Tensions are continuing to grow following Veolia’s attempted hostile takeover of rival Suez, despite French Finance Minister Bruno Le Maire’s calls for calm and hopes that a “useless war” can be avoided between the two giants of French industry. On August 30th, Veolia offered to pay €15.50 a share to buy 29.9% of water and waste management rival Suez from Suez’s parent company Engie, as a prelude to eventually taking over the entirety of Suez.
Engie rejected the initial offer on September 17th, with chairman Jean-Pierre Clamadieu explaining that the energy firm is not opposed in principle to selling the company with which it merged in 2008— but considers Veolia’s opening bid too low and is ready to consider other options. Suez, meanwhile, is adamantly opposed to the proposed takeover. The rival firm is accelerating its plans to divest itself of some existing assets amidst speculation that it may try to buy back Engie’s stake in the company to block Veolia’s bid, which it dubbed it “particularly hostile” and an “industrial mirage” with serious risks for the firm’s shareholders, employees and clients. In particular, Suez has highlighted the antitrust battles which would undoubtedly hold up a Veolia-Suez fusion.
Problems at home: disentangling Suez’s assets
First and foremost, French and European competition authorities are almost certain to have something to say about the proposed merger. The two companies together would have a combined market share of nearly 60%, and antitrust concerns already scuppered a potential merger in 2012. In a tacit admission that competition authorities would never accept a fusion without major concessions, Veolia has already indicated that it would spin off Suez’s water business—a business unit responsible for 11,000 jobs— in France to a French investment fund, Meridiam.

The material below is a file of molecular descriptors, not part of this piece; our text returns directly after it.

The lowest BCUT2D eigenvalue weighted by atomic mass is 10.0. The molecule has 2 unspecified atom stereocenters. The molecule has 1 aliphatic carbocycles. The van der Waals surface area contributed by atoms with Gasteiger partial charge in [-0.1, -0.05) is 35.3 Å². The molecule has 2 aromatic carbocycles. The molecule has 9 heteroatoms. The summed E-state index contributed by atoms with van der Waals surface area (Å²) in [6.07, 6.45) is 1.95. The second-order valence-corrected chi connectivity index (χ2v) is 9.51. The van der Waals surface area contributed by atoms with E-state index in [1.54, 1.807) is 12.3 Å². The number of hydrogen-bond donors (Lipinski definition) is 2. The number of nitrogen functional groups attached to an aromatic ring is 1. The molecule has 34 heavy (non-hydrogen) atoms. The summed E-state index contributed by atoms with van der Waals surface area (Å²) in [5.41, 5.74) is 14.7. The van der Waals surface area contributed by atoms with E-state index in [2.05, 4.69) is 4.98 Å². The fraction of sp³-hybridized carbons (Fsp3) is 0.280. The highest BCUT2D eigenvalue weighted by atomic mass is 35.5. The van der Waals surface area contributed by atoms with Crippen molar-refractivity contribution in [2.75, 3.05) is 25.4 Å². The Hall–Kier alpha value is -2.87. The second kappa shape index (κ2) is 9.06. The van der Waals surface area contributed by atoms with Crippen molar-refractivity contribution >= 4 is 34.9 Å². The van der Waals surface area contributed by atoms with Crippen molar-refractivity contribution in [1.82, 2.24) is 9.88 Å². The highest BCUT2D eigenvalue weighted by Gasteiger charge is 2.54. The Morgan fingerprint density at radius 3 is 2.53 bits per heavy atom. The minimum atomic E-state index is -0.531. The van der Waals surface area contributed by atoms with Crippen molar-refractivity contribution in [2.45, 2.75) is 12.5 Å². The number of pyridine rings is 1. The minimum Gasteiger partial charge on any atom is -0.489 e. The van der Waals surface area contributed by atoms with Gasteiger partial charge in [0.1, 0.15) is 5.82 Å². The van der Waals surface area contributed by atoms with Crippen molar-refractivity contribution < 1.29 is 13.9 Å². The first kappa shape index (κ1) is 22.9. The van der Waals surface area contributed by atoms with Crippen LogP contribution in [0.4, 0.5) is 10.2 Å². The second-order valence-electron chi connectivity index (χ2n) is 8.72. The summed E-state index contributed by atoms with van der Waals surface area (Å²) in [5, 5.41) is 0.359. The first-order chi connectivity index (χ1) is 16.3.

Whether or not Meridiam, a relatively unknown player which primarily specialises in construction and transport projects, has the know-how to manage France’s water network is a serious question. Though Meridiam manages some 80 projects around the world— from the port of Nouakchott in Mauritania, to the Miami Tunnel in the United States— taking on some of Suez’s assets would mark the fund’s first investment in the water sector, after failing in a 2018 bid to take over Saur, one of Suez and Veolia’s smaller competitors.
It’s also unclear whether merely offloading Suez’s French water management business would be enough to allay French and European competition authorities’ fears—Veolia’s CEO, Antoine Frérot, has also suggested that some waste management assets might have to find new buyers in order for a Veolia-Suez merger to get the green light.
Problems abroad: trouble with regulators in China and Morocco?
Even if significant concessions are sufficient to satisfy domestic and European regulators, competition authorities may weigh in on the proposed tie-up to avoid a fused Veolia-Suez gaining a dominant position in their markets. A number of influential Chinese media outlets have already voiced serious concerns about Veolia’s bid: major news portal Ifeng and leading financial channel Hexun have raised the prospect that, while neither Veolia or Suez’s market share across China is extremely high, the company could form a water supply monopoly in some cities if a merger went ahead. Similarly, Sohu has suggested that Chinese competition authorities might take umbrage at the proposed takeover.